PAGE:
Our Work

Africa-U.S. Higher Education Initiative

In July of 2007 a number of groups based in the United States and Africa came together to consider what could be done to assist in strengthening African higher education’s capacity to educate and solve problems relevant to national and regional development. These meetings resulted in an initiative to strengthen the capacity of African higher education through partnerships between African and U.S. higher education institutions, over a sustained period for mutual benefit.

The principal goal of the Initiative was to facilitate deeper and more effective partnerships between African and U.S. institutions of higher education with a view to contributing more effectively to key priority development areas such as science and technology; agriculture, environment and natural resources; engineering; business, management and economics; health, and education and teacher training.
In pursuit of this goal the Initiative aimed to:

  1. Raise the level of investment in long-term institutional partnerships between African and US institutions and increase awareness of the important role higher education institutions can play in national and regional development.
  2. Increase the effectiveness of investment in higher education partnerships by generating and disseminating knowledge about best practices and lessons learned in capacity building partnerships and channeling investments towards a coherent, African-led, long-term vision.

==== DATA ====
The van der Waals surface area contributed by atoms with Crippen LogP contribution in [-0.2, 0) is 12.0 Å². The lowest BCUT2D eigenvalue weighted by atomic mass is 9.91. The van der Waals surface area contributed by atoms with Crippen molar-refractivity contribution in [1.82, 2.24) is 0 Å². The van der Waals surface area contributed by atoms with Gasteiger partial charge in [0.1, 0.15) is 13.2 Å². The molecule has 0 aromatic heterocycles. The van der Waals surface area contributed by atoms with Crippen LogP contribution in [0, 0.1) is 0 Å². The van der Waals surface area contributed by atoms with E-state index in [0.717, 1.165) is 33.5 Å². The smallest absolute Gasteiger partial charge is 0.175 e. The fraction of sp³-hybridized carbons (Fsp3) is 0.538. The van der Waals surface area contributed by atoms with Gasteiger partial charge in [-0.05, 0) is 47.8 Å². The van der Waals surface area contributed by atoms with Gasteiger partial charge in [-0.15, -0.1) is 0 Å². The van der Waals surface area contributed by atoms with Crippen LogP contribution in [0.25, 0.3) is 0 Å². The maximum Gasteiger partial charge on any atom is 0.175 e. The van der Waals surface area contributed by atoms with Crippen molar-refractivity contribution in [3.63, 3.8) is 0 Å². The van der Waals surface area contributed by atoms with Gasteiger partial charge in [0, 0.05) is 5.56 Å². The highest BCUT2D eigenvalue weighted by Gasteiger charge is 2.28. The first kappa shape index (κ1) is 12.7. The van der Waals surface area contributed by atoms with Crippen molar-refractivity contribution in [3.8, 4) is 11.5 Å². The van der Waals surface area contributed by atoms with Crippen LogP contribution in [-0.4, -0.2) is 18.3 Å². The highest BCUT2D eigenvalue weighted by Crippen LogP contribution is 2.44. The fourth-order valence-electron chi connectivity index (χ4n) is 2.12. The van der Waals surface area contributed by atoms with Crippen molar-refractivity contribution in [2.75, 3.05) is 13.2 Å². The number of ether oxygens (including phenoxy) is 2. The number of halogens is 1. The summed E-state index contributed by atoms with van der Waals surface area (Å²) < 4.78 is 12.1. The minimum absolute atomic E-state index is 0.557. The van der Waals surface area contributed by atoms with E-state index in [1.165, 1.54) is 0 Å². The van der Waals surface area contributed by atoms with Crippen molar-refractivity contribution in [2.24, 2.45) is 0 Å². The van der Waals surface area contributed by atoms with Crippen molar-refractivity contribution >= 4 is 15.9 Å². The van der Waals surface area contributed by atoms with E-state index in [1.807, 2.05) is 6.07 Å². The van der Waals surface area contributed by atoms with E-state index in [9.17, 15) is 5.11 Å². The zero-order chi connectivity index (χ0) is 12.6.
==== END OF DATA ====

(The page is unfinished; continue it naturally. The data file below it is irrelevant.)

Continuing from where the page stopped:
The Initiative worked towards these goals in the following ways:

  • Advocacy and Outreach – Strong and consistent advocacy for increased U.S. investment in African higher education has been lacking in recent decades. The Initiative is working to promote and coordinate efforts by the U.S. higher education community and other key stakeholders to advocate for greater support for long-term human and institutional capacity building in Africa, particularly through partnerships between African and U.S. higher education institutions. This advocacy work continues through the International Advocacy Coordinating Committee.
  • Learning and Networking – In order to lead a strong advocacy effort and facilitate effective institutional collaboration, it is critical to connect and coordinate with institutions and networks in Africa and the U.S. that are engaged in African higher education capacity building and to keep current with issues, priorities and knowledge related to African higher education. There is also a critical need to monitor and evaluate higher education partnerships to identify not only what works but why it works in order to create an evidence-based approach to higher education capacity development. To this end, the Initiative established the Knowledge Center on Higher Education for African Development.
  • Partnership development – In FY 2010, APLU worked with Congress to secure an appropriation of $15 million for partnerships between African and U.S. institutions of higher education under the banner of the Africa-US Higher Education Initiative. The appropriation funded eleven U.S. Universities to work with counterparts in Africa on building strengthening the capacity of African higher education human and institutional capacity. Nine of these partnerships are still being supported with USAID funding although long-term support from the Agency is uncertain.